In the second article in a series on toxic leadership, Kevin Johnson highlights the consequences of this behaviour and the interventions that can tackle it.
The first article in this series looked at the causes of toxic leadership. Left unchecked, this behaviour can have a disastrous impact on teams and organisations.
It can create many problems across the organisation, for example:
- It creates an unpleasant work environment. Toxic leaders micro-manage transactional details. Often, nothing is ‘good enough’ for them. This stifles any passion, innovation and energy in their teams. It breeds compliance, rather than commitment. This impacts not only on the culture of the team but on the entire organisation.
- It creates a false world of isolation where bad decisions get made. Team members become less open and honest with the leader, because they know their views and contributions will be ignored. Information gets withheld because there’s a concern that the leader will ‘shoot the messenger’. Poor judgements get made because the leader doesn’t have the right information. Their arrogance may impede any process of governance or due diligence, so their bad decisions go unchallenged.
- It creates a narrow, short-term focus. The leader becomes focused on driving results from the team, sometimes to the detriment of other functions in the business. Toxic leadership is often evident amongst functional leaders, who are vying for promotion and competing with their peers for budget and resources. Sometimes their goal is to get the next position, not to build a performance culture. As such, they don’t take a long-term view; they focus on short-term returns.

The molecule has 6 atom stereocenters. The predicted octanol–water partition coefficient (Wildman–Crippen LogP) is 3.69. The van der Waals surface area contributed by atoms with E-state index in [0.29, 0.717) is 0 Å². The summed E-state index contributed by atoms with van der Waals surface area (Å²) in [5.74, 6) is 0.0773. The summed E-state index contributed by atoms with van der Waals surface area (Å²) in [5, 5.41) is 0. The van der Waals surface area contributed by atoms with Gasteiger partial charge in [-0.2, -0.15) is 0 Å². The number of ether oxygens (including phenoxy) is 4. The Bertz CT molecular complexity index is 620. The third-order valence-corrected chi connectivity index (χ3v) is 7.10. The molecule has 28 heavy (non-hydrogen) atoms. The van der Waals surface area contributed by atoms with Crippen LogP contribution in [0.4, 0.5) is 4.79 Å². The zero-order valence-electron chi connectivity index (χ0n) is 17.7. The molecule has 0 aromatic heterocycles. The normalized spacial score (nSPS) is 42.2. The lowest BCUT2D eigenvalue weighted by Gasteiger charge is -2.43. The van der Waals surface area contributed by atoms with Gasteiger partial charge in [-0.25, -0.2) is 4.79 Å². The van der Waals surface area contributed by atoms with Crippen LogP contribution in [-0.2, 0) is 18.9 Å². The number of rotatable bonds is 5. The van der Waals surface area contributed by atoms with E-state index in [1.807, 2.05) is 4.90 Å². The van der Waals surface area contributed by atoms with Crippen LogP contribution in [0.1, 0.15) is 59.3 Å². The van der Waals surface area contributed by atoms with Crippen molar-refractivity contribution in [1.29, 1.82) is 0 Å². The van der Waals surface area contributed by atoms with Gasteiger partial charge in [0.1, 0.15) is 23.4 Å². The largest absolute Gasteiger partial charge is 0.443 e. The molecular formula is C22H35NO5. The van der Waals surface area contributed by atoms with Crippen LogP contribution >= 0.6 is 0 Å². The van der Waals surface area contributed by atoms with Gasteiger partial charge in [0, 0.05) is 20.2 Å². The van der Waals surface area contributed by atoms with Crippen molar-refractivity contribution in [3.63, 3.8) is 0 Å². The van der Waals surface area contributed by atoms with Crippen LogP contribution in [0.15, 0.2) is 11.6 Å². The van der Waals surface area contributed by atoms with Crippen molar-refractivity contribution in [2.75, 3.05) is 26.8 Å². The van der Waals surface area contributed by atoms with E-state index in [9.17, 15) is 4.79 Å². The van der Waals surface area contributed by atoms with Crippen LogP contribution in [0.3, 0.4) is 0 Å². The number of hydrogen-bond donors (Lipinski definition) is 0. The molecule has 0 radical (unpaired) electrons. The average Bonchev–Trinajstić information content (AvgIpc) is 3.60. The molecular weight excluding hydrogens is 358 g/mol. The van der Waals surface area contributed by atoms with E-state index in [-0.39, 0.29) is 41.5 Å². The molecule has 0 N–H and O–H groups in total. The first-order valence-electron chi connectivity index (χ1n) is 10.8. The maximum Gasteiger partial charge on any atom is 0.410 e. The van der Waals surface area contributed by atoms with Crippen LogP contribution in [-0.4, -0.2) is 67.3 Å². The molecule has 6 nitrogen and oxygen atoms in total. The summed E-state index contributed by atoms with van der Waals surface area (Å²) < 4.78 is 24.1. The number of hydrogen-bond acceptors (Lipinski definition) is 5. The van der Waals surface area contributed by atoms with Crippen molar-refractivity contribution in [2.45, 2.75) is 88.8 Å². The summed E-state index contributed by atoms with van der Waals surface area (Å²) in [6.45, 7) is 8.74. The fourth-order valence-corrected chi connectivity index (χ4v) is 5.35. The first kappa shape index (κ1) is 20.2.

- It sets a bad example. There’s a danger that toxic behaviour can be seen as the benchmark for success in an organisation. When that happens, line managers further down can start to replicate the negative example of a toxic boss. Poisonous, detrimental behaviour then starts to ‘infect’ leaders at all levels of the company.
- Talented people leave. Studies show that talented individuals will leave if they don’t feel connected to their employer’s mission, if they don’t feel they’re adding value or if they’re no longer growing. A toxic leader is unlikely to make an employee feel connected to the purpose of the business – or feel valued. They won’t help that person grow; they’ll micro-manage them … or ignore them. So talented people are likely to jump ship to somewhere they’ll feel more appreciated. The cost of toxic leadership therefore goes beyond the impact it has on the present-day performance of the business. It can affect the whole future of the organisation, if it forces out the next generation of leaders.
Undoubtedly, there is long-term value in addressing toxic leadership. An intervention is needed to tackle this behaviour. This can be initiated by: